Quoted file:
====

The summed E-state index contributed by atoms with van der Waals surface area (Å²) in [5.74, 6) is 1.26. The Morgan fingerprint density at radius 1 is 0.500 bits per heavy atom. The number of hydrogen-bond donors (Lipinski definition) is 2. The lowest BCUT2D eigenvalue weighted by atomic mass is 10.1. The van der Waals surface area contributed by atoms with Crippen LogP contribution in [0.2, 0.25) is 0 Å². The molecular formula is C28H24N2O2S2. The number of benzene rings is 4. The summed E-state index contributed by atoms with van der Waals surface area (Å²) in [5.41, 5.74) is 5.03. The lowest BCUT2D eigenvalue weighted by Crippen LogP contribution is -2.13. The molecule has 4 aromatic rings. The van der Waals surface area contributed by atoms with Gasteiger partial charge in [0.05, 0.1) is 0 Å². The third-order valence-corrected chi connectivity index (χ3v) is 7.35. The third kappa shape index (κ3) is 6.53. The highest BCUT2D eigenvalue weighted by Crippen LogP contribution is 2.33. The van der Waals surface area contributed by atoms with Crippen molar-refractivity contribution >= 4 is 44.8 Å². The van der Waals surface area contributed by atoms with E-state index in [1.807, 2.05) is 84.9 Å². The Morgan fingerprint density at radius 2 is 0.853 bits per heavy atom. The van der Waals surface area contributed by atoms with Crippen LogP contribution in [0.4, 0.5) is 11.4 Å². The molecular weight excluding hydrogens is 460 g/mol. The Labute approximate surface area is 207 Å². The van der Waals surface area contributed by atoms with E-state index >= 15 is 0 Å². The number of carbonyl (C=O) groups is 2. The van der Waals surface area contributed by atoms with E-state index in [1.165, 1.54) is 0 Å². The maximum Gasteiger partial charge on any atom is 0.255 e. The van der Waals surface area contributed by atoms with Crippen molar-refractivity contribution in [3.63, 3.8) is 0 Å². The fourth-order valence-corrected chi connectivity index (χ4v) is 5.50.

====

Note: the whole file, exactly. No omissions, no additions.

The summed E-state index contributed by atoms with van der Waals surface area (Å²) in [5.74, 6) is 1.26. The Morgan fingerprint density at radius 1 is 0.500 bits per heavy atom. The number of hydrogen-bond donors (Lipinski definition) is 2. The lowest BCUT2D eigenvalue weighted by atomic mass is 10.1. The van der Waals surface area contributed by atoms with Crippen LogP contribution in [0.2, 0.25) is 0 Å². The molecular formula is C28H24N2O2S2. The number of benzene rings is 4. The summed E-state index contributed by atoms with van der Waals surface area (Å²) in [5.41, 5.74) is 5.03. The lowest BCUT2D eigenvalue weighted by Crippen LogP contribution is -2.13. The molecule has 4 aromatic rings. The van der Waals surface area contributed by atoms with Gasteiger partial charge in [0.05, 0.1) is 0 Å². The third-order valence-corrected chi connectivity index (χ3v) is 7.35. The third kappa shape index (κ3) is 6.53. The highest BCUT2D eigenvalue weighted by Crippen LogP contribution is 2.33. The van der Waals surface area contributed by atoms with Crippen molar-refractivity contribution >= 4 is 44.8 Å². The van der Waals surface area contributed by atoms with E-state index in [1.807, 2.05) is 84.9 Å². The Morgan fingerprint density at radius 2 is 0.853 bits per heavy atom. The van der Waals surface area contributed by atoms with Crippen LogP contribution in [0.4, 0.5) is 11.4 Å². The molecular weight excluding hydrogens is 460 g/mol. The Labute approximate surface area is 207 Å². The van der Waals surface area contributed by atoms with E-state index >= 15 is 0 Å². The number of carbonyl (C=O) groups is 2. The van der Waals surface area contributed by atoms with E-state index in [1.165, 1.54) is 0 Å². The maximum Gasteiger partial charge on any atom is 0.255 e. The van der Waals surface area contributed by atoms with Crippen molar-refractivity contribution in [3.63, 3.8) is 0 Å². The fourth-order valence-corrected chi connectivity index (χ4v) is 5.50.